Soundplane

Size 2600 soundplane

The Soundplane Model A is a computer music controller with the sensitivity and feel of an acoustic instrument. It detects a wide range of touches on its walnut playing surface, from a light tickle to a very firm press. Unlike a MIDI keyboard, which typically sends out just one velocity value at the start of a note, the Soundplane communicates three dimensions of information, x, y and pressure, over the entire duration of every touch. As a synthesist, this lets you replace a triggered envelope with an intimate connection and breathe life into each note.

Ordering

We made 90 units of the Soundplane Model A. Currently we are working on a Model B, which will feature an improved mechanical design. We hope to have final prototypes late in 2018. Cost for the Model B is not yet determined. For updates about Model B availability and features, please sign up to our Soundplane News mailing list. Note: this is a different list from the main Madrona Labs list, just for Soundplane-related news!

Sign up for Soundplane News:

* indicates required

Custom design

The playing surface, the high speed pressure sensor underneath it, and the high bandwidth DSP computer that analyzes the data are the end results of a three-year design process. There are no off-the-shelf sensor parts used—the sensing hardware was entirely developed in-house. As a result, nothing else feels like it.

The Soundplane is made entirely in the USA. Its body is milled out of hardwood sustainably harvested in the USA, and made rigid with a black-anodized aluminum back. We assemble, tune and test the instruments by hand here in Seattle. All of the subassemblies and circuit boards are also made in the Seattle area. Local manufacturing throughout the process allows us to keep quality high and our transportation footprint low.

True force sensing

The Soundplane is a true force sensor. When you press on the articulated walnut playing surface, it bends slightly to your touch, and the small change in position is measured very accurately. This offers a playing experience with real physical feedback, and the feel of an instrument worth learning and spending time with.

Easy to use

Our own experiences performing live have given us an obsession for simplicity. The Soundplane has no wall-wart adapter, no adapter at all, in fact. It's entirely powered by one USB cable. Plug that cable in, and you're done setting up. Forget the cable? It happens. That’s why we used the most common USB A->B cable that everyone seems to have extras of in a drawer somewhere.

Very high speed

The Soundplane is very fast. It measures the pressure at each of 512 points on its surface almost 1000 times per second, enough to capture every nuance of a musical gesture. In comparison, the touch screens in tablet computers typically capture data at 30 to 60 frames per second.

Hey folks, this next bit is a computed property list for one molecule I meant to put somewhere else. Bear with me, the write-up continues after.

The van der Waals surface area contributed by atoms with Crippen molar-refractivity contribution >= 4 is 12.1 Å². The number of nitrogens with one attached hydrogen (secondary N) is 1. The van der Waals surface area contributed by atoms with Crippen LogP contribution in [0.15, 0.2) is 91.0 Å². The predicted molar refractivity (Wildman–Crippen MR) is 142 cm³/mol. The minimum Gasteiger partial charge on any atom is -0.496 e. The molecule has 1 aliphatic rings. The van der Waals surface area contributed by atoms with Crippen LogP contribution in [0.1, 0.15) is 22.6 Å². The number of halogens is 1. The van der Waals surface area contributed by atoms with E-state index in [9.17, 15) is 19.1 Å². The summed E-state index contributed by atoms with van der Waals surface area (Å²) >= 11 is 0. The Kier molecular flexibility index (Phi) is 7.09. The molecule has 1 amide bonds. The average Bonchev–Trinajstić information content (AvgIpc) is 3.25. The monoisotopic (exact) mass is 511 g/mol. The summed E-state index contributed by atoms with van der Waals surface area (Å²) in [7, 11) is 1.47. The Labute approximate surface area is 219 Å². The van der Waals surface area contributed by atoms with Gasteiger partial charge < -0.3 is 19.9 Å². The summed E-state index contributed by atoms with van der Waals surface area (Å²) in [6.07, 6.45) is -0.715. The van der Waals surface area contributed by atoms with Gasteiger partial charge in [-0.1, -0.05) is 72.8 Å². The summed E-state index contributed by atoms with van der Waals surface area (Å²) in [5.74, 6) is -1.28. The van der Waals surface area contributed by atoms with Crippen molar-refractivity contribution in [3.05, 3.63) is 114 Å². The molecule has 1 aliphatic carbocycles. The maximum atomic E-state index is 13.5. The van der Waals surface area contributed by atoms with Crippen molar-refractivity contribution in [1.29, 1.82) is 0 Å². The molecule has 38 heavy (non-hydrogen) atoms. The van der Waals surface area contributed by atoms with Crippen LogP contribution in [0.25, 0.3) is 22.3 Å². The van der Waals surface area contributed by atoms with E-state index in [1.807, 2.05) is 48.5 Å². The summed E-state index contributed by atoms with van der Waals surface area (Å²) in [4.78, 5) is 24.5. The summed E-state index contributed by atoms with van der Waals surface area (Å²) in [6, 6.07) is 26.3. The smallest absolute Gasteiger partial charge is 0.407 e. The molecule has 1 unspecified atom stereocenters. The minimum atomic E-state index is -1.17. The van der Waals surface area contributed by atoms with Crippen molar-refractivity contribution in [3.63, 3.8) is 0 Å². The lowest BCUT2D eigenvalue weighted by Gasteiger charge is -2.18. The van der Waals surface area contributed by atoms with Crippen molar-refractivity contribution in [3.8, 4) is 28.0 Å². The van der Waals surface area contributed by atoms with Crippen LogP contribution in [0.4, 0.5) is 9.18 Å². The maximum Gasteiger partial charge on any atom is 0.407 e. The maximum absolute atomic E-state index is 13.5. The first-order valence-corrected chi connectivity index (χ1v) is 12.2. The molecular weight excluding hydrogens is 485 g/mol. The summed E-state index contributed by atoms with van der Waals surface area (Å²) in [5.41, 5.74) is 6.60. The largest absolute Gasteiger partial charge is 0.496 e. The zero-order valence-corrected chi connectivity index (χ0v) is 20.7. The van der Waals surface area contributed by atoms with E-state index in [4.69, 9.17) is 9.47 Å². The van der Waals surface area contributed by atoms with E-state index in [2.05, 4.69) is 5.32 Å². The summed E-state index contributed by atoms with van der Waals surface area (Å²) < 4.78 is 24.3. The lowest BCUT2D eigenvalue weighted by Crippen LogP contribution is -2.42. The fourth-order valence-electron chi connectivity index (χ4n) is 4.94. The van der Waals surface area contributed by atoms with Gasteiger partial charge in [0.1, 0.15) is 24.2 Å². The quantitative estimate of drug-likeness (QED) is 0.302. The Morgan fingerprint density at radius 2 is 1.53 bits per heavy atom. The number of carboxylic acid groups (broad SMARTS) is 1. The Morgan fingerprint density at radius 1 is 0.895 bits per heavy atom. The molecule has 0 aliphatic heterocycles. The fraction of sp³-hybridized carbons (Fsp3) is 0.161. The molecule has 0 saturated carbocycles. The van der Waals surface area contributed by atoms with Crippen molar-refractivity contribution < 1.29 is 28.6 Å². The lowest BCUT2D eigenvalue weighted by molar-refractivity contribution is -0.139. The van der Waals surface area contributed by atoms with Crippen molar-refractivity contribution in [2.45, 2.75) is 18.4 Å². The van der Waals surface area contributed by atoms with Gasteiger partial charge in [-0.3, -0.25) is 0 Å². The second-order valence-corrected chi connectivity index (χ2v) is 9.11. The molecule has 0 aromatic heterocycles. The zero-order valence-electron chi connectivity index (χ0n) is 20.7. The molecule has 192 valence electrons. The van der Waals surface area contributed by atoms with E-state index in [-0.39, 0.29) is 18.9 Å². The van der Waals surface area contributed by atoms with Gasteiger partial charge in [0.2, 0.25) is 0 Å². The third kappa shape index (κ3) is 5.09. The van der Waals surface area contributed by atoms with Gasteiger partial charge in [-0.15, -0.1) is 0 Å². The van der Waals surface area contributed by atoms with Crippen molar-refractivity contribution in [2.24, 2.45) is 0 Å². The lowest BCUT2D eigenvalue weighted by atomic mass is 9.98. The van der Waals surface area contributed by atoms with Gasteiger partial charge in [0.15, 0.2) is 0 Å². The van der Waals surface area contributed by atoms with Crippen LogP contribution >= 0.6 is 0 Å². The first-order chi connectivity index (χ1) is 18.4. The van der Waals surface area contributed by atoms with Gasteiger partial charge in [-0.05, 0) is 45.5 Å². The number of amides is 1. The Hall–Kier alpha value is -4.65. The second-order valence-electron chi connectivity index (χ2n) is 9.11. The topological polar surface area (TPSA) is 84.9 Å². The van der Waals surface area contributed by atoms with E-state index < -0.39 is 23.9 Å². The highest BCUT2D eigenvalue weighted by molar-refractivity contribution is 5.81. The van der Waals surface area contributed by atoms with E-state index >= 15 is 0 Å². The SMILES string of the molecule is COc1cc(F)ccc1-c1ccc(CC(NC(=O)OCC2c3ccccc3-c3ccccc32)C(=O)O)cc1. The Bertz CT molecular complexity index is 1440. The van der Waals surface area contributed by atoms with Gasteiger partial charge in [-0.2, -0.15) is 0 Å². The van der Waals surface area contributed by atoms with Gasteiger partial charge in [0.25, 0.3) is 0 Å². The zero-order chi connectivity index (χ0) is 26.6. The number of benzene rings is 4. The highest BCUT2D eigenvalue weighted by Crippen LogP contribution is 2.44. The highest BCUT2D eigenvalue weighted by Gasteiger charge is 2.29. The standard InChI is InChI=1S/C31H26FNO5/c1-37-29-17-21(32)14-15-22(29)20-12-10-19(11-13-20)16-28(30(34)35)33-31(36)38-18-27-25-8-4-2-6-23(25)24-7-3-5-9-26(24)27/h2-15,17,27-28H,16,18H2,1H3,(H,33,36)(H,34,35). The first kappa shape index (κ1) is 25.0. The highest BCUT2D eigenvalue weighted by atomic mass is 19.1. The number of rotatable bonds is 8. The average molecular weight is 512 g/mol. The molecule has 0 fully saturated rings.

Compatibility

The Soundplane requires a computer running Mac OS, for now. Linux and Windows versions of the software are planned.

With the Soundplane comes the Soundplane client application, which reads the raw pressure data over USB and converts it into customizable MIDI and OSC touch data. The surface can be configured as either a 150-note keyboard with position and pressure sensing on each key, or divided into an arbitrary number of zones. Other settings are available that provide fine control over the touch tracking and pressure response.

The source code for the Soundplane client application is available under a permissive MIT license. This means that you are free to compile and use the software for any purposes, even commercial ones. Download it from github/madronalabs.

Also included with the Soundplane is Aalto, our patchable modular software synthesizer. Aalto works with most controllers and software via MIDI, but when a Soundplane is connected it communicates directly over OSC, providing an easy-to-use, high-bandwidth connection from gesture to sound.

We have worked with Symbolic Sound to make the Soundplane plug-and-play compatible with the Kyma system. For controlling analog synthesizers, we recommend Silent Way from Expert Sleepers, which has a built-in Soundplane module. And for everything that other software can’t do, we recommend Max/MSP/Jitter by Cycling ’74.

See this onesheet PDF for current specifications: [3 Mb PDF]

Soundplane FAQ

Why?

"Musical ideas are prisoners, more than one might believe, of musical devices."- Pierre Schaeffer

How many simultaneous touches are possible?

The software supports 16 touches. However the biggest limit to polyphony is how close together independent touches can be recognized, rather than how many touches there can be. Currently all simultaneous touches have to be more than approximately one inch apart from one another. This allows all ten fingers to play at once if they are spread out widely.

How big is a Soundplane?

About 1" by 8" by 28" (3 by 20 by 71 cm).

How much does it weigh?

8 pounds (4kg).

Will it have MIDI / OSC outputs?

The Soundplane A sends its data to the host computer via USB. Initially you will need a Macintosh computer to run our translator program, which generates MIDI and OSC data from the raw USB stream. You can send these messages out via a MIDI interface or, in the case of OSC, via Ethernet and other kinds of connections as well.

We definitely understand the appeal of connecting the Soundplane directly to MIDI and CV/Gate devices without a computer in between, so a product that would allow that is definitely something we are thinking about. But, first things first. In the meantime, we recommend the use of a computer with CV generating software such as Silent Way from Expert Sleepers.